The Quarantine Fifteen

So, you may have gained some weight during quarantine due to inactivity and stress eating, but I’m here to tell you that this is totally normal and you shouldn’t feel ashamed. The ‘quarantine 15’ became a new point of contention for many people who likely thought that the pandemic may be our ‘end of days.’ Our bodies are naturally designed to slow down (especially in a crisis) to protect us from danger and prepare us for when food may become scarce. Stress eating is also very common, but that doesn’t mean this pattern is permanent. Placing the blame on ourselves for overindulging isn’t helpful nor is it productive, so first things first: You don’t have time for shame in your game, so don’t beat yourself up about undone progress. You can always pick up right where you left off before the lockdown and start with a clean slate.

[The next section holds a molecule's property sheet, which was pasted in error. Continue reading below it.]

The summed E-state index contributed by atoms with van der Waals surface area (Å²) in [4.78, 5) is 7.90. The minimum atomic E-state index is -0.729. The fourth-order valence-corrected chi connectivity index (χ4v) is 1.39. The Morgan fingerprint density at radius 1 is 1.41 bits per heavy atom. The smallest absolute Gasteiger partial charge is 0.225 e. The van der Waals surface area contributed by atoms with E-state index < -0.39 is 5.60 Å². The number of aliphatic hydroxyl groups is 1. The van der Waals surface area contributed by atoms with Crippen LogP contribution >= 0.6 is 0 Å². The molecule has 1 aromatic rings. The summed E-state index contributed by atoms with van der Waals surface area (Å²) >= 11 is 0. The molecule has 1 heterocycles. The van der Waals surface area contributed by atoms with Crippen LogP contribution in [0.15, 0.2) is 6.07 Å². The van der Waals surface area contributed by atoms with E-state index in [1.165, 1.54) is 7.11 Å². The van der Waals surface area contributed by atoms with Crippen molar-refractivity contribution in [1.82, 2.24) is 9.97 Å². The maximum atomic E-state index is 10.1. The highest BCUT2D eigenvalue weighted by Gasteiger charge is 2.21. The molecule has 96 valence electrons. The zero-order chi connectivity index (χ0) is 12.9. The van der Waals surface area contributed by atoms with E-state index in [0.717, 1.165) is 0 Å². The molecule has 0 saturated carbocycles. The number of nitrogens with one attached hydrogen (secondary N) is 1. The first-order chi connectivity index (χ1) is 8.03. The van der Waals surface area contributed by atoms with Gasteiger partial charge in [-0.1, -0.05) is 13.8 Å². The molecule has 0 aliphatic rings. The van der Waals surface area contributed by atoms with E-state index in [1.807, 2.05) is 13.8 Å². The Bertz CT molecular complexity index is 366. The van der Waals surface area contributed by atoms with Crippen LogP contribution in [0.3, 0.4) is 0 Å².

Take It Slow

If you were in a more sedentary state for much of the quarantine without regular physical activity, it’s best to start out slowly so you don’t risk injury. When we take a few days or even a week or two off from regular exercise, we usually bounce right back. But if it’s been a few months or more, you’ll want to ease back into your usual routine. If you don’t feel comfortable heading back into a gym or fitness studio yet, there are plenty of activities you can do outdoors or at home to get your groove back.

Walking is a great place to start because it’s something you naturally do anyway, and you can pick it back up at any time. If you live in a cooler climate where fall is already making an appearance, even better! Walking can also be a great way to reconnect with a friend, partner, or yourself. If you’re used to more strenuous physical activity, start off at half the capacity of what you’re used to just to prime your body for the more intense stuff that’s still to come.   

Just Breathe